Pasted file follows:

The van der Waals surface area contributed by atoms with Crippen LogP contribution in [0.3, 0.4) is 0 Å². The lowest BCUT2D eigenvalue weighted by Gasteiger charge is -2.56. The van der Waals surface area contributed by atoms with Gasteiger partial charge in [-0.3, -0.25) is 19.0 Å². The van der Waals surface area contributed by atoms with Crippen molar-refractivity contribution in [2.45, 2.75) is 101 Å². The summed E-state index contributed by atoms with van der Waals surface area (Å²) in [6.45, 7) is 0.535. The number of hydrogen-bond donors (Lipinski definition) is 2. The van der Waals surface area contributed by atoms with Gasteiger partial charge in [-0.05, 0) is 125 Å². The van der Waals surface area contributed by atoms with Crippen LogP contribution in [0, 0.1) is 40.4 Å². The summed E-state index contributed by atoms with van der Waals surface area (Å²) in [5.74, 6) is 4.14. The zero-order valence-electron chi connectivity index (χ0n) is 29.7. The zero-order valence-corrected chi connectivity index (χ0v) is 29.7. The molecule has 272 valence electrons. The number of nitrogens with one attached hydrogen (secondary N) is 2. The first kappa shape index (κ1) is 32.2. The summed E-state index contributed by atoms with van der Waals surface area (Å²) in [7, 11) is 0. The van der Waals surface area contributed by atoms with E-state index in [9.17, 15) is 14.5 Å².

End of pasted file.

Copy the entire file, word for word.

The van der Waals surface area contributed by atoms with Crippen LogP contribution in [0.3, 0.4) is 0 Å². The lowest BCUT2D eigenvalue weighted by Gasteiger charge is -2.56. The van der Waals surface area contributed by atoms with Gasteiger partial charge in [-0.3, -0.25) is 19.0 Å². The van der Waals surface area contributed by atoms with Crippen molar-refractivity contribution in [2.45, 2.75) is 101 Å². The summed E-state index contributed by atoms with van der Waals surface area (Å²) in [6.45, 7) is 0.535. The number of hydrogen-bond donors (Lipinski definition) is 2. The van der Waals surface area contributed by atoms with Gasteiger partial charge in [-0.05, 0) is 125 Å². The van der Waals surface area contributed by atoms with Crippen LogP contribution in [0, 0.1) is 40.4 Å². The summed E-state index contributed by atoms with van der Waals surface area (Å²) in [5.74, 6) is 4.14. The zero-order valence-electron chi connectivity index (χ0n) is 29.7. The zero-order valence-corrected chi connectivity index (χ0v) is 29.7. The molecule has 272 valence electrons. The number of nitrogens with one attached hydrogen (secondary N) is 2. The first kappa shape index (κ1) is 32.2. The summed E-state index contributed by atoms with van der Waals surface area (Å²) in [7, 11) is 0. The van der Waals surface area contributed by atoms with E-state index in [9.17, 15) is 14.5 Å².